Semtech IO Expander products consist of general Purpose parallel Input/Output (GPIO) expanders, which are ideal for low power handheld battery powered equipment. Our IO expanders come in 4-, 8-, and 16-channels of IOs operating with a VDD range of 1.2V to 5.5V connecting easily to today's low core voltage chipsets in battery powered handheld applications without the need for level translating circuits.
PerSe™ portfolio features three new product lines – PerSe Connect, PerSe Connect Pro and PerSe…今すぐ読む
Laptop and tablet users want the same lightning-fast connections and long battery life as smartphone users. Whether they are on a video conference for work or playing a AAA game for fun, they expect nonstop performance — and their already-high expectations are only increasing with the emergence of new technologies and wireless protocols like 5G and Wi-Fi 6/6E.
Semtech was founded in 1960 and has more than sixty years of semiconductor experience, with a focus on “innovation, size, efficiency, performance, and reach.” On October 27, 2021 the company launched its new PerSe® line of sensors. PerSe sensors, their name derived from the idea of Person Sensing, are designed for the consumer electronics market.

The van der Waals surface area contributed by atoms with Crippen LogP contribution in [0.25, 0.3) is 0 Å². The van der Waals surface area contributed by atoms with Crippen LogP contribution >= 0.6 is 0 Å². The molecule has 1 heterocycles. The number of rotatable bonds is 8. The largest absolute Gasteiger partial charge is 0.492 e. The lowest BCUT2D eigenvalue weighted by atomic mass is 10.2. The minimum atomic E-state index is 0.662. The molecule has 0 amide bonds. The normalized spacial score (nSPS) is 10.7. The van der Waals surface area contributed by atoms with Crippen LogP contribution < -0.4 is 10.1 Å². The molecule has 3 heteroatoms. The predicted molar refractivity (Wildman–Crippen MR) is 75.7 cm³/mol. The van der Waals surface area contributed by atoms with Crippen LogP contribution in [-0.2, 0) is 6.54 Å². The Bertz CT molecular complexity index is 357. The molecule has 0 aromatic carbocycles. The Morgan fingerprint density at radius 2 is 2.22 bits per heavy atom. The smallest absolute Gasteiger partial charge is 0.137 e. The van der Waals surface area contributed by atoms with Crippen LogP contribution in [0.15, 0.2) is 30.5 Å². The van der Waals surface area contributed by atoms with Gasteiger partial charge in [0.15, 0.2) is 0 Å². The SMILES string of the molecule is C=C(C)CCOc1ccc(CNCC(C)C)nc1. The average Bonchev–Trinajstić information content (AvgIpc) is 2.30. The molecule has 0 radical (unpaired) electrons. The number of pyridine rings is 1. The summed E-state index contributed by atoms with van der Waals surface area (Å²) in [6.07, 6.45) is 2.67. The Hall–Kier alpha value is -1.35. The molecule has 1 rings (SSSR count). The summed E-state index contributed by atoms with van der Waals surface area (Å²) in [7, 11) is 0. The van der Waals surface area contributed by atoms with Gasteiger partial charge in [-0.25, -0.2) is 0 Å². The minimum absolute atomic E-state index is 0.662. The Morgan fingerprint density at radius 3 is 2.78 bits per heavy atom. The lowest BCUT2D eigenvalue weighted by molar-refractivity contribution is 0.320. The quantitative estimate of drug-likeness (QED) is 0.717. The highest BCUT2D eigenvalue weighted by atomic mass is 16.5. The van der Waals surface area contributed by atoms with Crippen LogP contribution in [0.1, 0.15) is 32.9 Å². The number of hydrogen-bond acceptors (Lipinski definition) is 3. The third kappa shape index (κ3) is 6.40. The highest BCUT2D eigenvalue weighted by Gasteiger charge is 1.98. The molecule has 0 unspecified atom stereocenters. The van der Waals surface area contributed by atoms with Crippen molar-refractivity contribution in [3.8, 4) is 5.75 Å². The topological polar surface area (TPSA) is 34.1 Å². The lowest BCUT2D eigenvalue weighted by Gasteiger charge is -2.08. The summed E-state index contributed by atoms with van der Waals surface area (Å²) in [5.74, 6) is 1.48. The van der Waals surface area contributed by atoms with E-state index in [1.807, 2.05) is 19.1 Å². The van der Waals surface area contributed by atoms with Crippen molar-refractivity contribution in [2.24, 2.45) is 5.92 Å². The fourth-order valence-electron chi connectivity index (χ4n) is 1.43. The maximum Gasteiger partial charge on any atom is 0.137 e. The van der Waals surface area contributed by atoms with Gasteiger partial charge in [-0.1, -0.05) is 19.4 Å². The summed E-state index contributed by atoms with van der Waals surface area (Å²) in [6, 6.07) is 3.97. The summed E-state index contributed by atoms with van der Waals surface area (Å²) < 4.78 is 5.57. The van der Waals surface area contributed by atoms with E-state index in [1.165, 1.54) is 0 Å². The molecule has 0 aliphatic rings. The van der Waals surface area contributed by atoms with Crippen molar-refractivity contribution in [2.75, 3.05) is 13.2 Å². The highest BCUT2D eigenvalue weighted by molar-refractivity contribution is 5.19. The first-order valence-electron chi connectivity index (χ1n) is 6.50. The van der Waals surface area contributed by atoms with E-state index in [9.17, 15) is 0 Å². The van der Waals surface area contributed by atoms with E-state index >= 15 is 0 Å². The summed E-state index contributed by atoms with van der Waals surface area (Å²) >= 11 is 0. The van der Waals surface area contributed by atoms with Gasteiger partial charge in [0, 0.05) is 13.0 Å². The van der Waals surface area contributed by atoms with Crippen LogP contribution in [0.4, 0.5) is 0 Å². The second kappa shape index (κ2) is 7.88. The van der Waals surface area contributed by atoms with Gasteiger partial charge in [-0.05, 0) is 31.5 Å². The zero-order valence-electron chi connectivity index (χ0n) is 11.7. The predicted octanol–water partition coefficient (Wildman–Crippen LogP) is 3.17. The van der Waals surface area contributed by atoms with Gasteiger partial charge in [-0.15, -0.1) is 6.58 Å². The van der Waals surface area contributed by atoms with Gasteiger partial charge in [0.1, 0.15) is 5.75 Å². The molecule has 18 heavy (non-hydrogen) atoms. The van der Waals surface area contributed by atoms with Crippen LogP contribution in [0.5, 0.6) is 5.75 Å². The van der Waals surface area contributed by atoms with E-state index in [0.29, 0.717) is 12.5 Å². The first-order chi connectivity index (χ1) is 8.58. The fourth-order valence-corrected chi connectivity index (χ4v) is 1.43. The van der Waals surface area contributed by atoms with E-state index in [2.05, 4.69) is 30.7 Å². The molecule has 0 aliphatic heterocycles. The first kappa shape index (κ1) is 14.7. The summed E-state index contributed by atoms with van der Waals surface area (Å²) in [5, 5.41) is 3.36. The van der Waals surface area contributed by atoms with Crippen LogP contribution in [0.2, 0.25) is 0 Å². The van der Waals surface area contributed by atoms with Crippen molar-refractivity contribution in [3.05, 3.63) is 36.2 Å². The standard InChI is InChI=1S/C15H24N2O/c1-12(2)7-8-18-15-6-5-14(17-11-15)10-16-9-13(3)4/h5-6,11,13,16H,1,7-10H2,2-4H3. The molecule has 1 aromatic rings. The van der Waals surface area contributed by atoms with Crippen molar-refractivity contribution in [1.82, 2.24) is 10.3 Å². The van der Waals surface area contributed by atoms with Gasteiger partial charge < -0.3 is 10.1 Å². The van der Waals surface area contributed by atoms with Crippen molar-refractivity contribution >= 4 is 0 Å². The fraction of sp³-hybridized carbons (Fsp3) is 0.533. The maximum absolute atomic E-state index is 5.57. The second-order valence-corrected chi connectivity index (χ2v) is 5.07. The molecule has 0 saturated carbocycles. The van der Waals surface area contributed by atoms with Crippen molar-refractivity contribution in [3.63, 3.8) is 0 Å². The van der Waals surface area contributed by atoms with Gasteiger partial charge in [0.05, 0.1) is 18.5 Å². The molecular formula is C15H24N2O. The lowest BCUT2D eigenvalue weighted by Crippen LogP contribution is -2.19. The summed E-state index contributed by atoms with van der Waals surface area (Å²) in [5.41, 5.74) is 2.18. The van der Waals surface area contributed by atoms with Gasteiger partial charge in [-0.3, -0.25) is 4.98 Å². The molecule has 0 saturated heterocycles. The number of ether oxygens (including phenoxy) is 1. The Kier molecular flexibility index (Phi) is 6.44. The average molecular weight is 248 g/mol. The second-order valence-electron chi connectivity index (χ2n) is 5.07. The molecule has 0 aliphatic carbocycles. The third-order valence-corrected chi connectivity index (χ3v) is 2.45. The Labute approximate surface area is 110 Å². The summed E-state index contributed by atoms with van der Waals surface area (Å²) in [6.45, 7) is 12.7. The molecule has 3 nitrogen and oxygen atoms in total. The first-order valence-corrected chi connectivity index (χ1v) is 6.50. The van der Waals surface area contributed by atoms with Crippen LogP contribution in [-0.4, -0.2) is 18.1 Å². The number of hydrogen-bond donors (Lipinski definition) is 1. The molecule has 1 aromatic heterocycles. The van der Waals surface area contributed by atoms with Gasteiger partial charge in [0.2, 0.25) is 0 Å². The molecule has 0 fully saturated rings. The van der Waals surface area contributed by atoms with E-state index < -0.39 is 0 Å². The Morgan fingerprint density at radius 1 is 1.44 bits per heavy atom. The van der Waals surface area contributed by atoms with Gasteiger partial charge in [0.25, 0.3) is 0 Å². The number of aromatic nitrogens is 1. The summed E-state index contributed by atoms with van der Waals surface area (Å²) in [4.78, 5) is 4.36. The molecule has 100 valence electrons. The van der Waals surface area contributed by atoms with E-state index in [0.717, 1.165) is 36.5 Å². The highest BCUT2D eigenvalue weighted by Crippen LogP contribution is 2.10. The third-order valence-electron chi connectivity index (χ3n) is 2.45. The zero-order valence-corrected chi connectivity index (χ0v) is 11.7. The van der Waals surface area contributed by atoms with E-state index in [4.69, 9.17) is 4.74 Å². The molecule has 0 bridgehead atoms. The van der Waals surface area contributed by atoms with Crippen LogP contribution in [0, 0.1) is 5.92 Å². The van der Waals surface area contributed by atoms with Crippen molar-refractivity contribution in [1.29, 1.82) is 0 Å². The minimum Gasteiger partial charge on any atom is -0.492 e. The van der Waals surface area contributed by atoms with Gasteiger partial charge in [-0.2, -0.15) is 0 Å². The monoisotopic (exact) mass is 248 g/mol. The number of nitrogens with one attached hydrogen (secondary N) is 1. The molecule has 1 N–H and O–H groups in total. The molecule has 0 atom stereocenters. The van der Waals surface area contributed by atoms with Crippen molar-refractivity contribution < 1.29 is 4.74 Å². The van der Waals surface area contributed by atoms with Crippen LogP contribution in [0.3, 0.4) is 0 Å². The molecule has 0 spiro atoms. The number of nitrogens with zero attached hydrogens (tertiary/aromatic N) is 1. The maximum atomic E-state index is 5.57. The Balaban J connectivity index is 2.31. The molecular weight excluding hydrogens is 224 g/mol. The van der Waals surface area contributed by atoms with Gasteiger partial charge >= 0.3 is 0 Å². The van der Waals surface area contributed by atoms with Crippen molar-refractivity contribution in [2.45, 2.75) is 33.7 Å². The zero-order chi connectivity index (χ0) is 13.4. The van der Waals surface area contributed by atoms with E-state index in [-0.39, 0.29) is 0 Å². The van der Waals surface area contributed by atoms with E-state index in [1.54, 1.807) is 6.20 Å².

This article was originally published on engineering.com Semtech was founded in 1960 and…今すぐ読む
We are pleased to introduce our newest line of sensors, PerSe®, for the personal connected consumer market. Derived from the term, Person Sensing, the PerSe product line of sensors features three core product families – PerSe Connect, PerSe Connect Pro and PerSe Control. The sensors intelligently sense human presence near a mobile device and enable advanced Radio Frequency (RF) control when a user is in close proximity - delivering high quality connectivity and throughput, in smartphones, laptops and wearables while providing compliance with global safety standards
We are pleased to introduce our newest line of sensors, PerSe®, for the personal…今すぐ読む
An independent investigation recently conducted by The Chicago Tribune revealed that some of the most popular cellphones might come with radio frequency (RF) radiation levels well above the legal safety limit. This finding has drawn public attention to cellphone RF safety and also prompted a follow up investigation by the Federal Communications Commission (FCC) in the United States.